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6 Tips to Start Your Kids Off Eating Right

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CHILDREN AND VEGETABLES
David Malan via Getty Images

It's Kids Eat Right Month! Unfortunately, feeding kids is sometimes more trouble than you ever imagined it would be. Yay for parenthood!

We all know that a healthy diet is important to start kids off on the right track. As parents and caregivers, we have the honor of shaping our kids' attitudes about food and eating, so we need to take that seriously. I see a lot of parents and kids in my practice, and many parents can benefit from the following suggestions about feeding their kids:

Don't use the term "picky eater," at least around your child.
I don't allow parents to use the term "picky eater" around their kids, because I find that it tends to be a self-fulfilling prophecy. When a kid hears that they're a picky eater, it validates for them that shunning certain foods is a part of who they are. It doesn't have to be this way. I'm not saying that some kids don't have texture issues or other valid eating problems, but many "picky eaters" have parents who play into that label, and I've seen it continue into adulthood for the child. Having a 40-year-old tell me that they're a "picky eater" and actually believe that they can't try any new foods because of it is a bit disturbing.

No game-playing.
I'm not a huge fan of hiding vegetables in dishes, or playing the "two more bites" game. If a child doesn't want to eat certain foods, what are you teaching them by hiding the food in a pile of spaghetti sauce? My colleague Kristen Yarker RD, a dietitian and child feeding expert who blogs here, has this to say about hiding food:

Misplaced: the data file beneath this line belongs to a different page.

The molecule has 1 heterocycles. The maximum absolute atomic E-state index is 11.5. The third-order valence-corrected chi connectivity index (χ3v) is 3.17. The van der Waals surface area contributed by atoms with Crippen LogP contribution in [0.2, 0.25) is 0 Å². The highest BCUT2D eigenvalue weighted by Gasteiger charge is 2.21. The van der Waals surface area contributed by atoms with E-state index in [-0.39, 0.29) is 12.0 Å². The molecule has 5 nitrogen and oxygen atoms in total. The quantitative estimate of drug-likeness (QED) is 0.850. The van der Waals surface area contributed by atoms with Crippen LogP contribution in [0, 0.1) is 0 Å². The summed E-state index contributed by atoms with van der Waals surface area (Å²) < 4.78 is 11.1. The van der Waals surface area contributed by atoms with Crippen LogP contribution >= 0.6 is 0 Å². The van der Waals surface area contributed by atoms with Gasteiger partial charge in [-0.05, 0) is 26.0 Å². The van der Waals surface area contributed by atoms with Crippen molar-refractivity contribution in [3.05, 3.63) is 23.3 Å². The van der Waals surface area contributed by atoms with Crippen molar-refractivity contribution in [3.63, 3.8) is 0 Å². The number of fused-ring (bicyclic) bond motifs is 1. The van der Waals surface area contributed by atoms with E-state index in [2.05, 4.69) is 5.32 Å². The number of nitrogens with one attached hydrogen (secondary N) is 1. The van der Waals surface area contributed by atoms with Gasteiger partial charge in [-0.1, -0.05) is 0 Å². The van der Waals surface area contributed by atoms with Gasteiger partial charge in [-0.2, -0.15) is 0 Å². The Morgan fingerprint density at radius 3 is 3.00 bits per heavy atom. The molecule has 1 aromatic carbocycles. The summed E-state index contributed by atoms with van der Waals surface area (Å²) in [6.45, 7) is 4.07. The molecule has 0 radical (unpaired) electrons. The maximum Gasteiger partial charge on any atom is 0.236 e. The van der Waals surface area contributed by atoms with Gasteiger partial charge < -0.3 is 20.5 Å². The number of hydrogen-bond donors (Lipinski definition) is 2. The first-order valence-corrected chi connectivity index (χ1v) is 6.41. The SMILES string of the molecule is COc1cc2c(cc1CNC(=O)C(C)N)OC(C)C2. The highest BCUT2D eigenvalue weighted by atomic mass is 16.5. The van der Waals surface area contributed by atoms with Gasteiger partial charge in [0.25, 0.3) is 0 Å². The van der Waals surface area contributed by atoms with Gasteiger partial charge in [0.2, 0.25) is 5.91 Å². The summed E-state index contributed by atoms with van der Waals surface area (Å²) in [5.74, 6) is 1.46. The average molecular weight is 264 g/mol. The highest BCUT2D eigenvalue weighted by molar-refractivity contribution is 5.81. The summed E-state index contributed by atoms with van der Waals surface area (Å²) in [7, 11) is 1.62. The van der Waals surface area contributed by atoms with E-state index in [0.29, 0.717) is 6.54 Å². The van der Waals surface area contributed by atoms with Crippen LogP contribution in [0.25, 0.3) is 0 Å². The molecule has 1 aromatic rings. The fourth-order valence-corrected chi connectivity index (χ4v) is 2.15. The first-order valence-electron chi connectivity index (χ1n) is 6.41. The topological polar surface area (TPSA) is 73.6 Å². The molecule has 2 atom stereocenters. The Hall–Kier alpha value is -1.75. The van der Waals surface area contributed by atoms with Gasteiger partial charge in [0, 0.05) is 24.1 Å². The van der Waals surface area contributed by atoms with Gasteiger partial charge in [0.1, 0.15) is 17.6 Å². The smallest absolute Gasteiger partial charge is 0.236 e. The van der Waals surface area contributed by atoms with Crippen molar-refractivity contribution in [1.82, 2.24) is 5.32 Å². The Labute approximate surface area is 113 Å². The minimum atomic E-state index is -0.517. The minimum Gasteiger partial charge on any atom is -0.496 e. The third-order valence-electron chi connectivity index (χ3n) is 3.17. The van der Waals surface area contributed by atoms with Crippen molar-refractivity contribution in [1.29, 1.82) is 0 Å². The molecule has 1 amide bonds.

When it comes to hiding vegetables, to me, it's all about intention. Let me explain: I'm all for trying new, delicious recipes that incorporate healthy foods. And, most of us can use to eat more veggies. So go ahead and try a mac and cheese recipe that includes cauliflower and/or squash.

But, if you're denying that certain foods are ingredients or you're waking up in the middle of the night to puree vegetables, I recommend stopping.

Here's why. Many of the picky eaters whom I've worked with over the past six years are little budding conspiracy theorists. They're already suspicious of food. When they find out that you've been hiding ingredients (and trust me, kids are smart -- they'll find out), they'll wonder what you've been hiding in other dishes. This takes them further away from building the trust and confidence that they need to try new foods.

Also, if the only veggies that you serve to your kids are hidden, then you're teaching them that one only needs to eat mac and cheese and chocolate cake.

So, go ahead and explore recipes that include more veggies. But be sure to always serve "obvious" vegetables too. Even if they don't eat them today, they're learning to choose vegetables."

Start from the start with normalizing fresh foods.
We really need to stop talking so much about healthy eating and just eat healthy. Pressuring kids to eat 'healthy' foods is sort of like telling them to brush their hair or do their homework. When it's your idea, it makes them really not want to do it. Back off, stop talking about how healthy a food is and just eat it.